Anyone can develop skin cancer, but it is more common in older people. The risk is also higher in people who have:
- Fair or freckled skin, especially if it burns easily and doesn’t tan
Red or fair hair and light-coloured eyes (blue or green)
Short, intense periods of exposure to UV radiation, e.g. on weekends or holidays or when playing sport, especially if it caused sunburn
Actively tanned or used solariums
A weakened immune system, due to taking certain medicines after an organ transplant (immunosuppressants) or by ongoing blood conditions that affect one’s immune system.
Many moles on their body or moles with an irregular shape and uneven colour (dysplastic naevi)
Previous skin cancer or a family history of skin cancer
Certain skin conditions such as sunspots.
People with olive or very dark skin have more protection against UV radiation because their skin produces more melanin than fair skin does BUT they can still develop skin cancer. Low risk does not mean NO risk, especially if they do not have sun protection measures in place.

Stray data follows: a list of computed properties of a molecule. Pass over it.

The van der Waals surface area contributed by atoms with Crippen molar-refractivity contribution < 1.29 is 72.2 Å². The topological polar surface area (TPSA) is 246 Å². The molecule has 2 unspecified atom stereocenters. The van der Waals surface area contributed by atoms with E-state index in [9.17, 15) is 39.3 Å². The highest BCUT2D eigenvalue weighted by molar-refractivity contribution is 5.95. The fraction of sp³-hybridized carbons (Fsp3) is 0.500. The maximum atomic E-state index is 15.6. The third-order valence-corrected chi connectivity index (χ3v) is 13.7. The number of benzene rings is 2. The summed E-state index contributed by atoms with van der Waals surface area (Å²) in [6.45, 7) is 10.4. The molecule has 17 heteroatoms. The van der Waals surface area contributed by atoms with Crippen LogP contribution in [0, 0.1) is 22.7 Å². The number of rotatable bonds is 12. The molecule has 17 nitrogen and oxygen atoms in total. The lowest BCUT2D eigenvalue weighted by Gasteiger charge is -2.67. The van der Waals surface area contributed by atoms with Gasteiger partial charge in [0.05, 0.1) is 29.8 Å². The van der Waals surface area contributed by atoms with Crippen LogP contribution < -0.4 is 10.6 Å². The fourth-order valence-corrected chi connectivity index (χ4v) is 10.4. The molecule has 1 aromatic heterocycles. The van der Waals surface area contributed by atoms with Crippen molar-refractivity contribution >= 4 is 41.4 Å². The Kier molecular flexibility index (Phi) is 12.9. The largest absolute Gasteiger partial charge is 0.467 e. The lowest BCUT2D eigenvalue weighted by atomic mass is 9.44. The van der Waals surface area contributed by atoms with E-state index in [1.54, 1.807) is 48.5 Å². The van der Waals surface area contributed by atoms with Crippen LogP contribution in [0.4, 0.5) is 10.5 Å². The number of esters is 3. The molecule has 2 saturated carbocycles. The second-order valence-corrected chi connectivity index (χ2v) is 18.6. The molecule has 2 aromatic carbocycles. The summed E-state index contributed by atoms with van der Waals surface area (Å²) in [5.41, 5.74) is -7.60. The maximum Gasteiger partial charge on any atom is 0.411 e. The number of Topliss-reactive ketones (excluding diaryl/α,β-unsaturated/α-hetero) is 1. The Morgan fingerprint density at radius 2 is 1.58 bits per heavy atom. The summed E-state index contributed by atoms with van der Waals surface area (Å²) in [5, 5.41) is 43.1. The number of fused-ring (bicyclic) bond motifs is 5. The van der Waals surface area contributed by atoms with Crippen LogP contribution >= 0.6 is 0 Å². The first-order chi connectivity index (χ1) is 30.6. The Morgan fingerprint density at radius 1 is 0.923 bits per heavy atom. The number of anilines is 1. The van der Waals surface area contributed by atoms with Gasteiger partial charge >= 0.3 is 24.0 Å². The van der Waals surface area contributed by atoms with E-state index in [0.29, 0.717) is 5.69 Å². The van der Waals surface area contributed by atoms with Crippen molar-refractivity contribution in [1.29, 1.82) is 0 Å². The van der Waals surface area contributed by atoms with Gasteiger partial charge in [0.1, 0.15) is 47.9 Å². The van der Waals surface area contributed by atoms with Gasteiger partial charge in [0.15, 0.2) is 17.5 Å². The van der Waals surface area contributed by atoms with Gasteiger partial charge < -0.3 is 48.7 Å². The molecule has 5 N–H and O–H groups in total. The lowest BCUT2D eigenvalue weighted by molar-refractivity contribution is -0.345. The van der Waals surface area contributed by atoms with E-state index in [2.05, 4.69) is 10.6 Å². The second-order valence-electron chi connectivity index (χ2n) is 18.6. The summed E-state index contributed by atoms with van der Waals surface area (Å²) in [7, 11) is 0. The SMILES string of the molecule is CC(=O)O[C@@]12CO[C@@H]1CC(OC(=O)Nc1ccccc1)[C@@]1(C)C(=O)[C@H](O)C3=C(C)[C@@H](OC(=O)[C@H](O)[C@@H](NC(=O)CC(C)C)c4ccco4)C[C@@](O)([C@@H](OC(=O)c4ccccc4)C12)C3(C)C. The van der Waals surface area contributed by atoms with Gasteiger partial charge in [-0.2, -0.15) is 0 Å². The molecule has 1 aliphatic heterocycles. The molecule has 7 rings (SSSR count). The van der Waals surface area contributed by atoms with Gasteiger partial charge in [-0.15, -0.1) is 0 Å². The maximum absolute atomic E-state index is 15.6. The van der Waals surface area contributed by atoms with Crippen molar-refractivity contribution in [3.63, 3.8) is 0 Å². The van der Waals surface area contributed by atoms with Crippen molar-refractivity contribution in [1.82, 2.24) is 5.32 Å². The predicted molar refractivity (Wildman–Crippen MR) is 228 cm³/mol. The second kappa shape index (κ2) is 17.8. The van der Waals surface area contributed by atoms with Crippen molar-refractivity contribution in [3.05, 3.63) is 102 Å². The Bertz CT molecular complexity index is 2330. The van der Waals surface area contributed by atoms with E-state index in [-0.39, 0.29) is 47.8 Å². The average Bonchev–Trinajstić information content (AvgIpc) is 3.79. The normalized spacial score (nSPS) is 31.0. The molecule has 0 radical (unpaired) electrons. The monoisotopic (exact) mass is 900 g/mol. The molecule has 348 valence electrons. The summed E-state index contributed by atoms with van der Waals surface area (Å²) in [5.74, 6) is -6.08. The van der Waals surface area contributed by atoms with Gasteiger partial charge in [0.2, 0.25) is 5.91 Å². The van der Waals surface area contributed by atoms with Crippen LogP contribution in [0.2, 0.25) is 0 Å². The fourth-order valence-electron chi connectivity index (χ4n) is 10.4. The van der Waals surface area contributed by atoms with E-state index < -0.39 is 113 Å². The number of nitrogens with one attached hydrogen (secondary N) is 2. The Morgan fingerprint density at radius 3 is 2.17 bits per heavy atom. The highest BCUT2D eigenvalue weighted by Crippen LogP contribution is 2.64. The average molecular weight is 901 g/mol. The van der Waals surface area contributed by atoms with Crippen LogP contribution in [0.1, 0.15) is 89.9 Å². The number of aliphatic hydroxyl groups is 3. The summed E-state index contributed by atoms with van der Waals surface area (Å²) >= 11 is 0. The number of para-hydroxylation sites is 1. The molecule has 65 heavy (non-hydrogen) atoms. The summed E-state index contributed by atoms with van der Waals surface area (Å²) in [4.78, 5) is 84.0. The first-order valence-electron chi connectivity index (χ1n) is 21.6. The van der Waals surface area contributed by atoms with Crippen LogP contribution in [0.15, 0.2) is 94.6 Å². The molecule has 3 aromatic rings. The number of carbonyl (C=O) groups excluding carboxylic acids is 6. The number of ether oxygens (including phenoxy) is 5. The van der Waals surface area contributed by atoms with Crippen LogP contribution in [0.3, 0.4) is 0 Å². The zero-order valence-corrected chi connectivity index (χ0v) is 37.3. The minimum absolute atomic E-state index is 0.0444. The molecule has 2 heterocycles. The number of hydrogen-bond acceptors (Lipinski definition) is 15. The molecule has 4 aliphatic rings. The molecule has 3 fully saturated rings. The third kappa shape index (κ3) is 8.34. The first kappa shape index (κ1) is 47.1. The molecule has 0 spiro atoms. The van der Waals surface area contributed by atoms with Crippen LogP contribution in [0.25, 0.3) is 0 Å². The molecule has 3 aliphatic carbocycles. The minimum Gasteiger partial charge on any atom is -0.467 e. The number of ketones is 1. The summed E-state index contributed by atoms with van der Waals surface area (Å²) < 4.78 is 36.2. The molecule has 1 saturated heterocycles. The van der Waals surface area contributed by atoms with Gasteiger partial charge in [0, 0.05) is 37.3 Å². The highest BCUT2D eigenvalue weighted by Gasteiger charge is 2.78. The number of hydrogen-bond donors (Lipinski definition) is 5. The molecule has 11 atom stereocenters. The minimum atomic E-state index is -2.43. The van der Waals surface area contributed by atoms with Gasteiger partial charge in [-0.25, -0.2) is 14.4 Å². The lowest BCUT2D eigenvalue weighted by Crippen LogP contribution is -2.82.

Basal cell carcinoma (BCC)
This starts in the basal cells of the epidermis. It makes up about 70% of non-melanoma skin cancers. BCC grows slowly over months or years and rarely spreads to other parts of the body. The earlier a BCC is diagnosed, the easier it is to treat. If left untreated, it can grow deeper into the skin and damage nearby tissue, making treatment more difficult. Having one BCC increases the risk of getting another. It is possible to have more than one BCC at the same time on different parts of the body.
Squamous cell carcinoma (SCC)
This starts in the squamous cells of the epidermis. It makes up about 30% of non-melanoma skin cancers. SCC tends to grow quickly over several weeks or months. If left untreated, SCC
can spread to other parts of the body. This is known as invasive SCC. SCC on the lips and ears is more likely to spread.
This starts in the melanocyte (pigment producing) cells of the skin. It makes up 1–2% of all skin cancers. Although melanoma is a less common type of skin cancer, it is considered the most serious because it grows quickly and is more likely to spread to other parts of the body, such as the lymph nodes, lungs, liver, brain and bones, especially if not found early. The earlier melanoma is found, the more successful treatment is likely to be.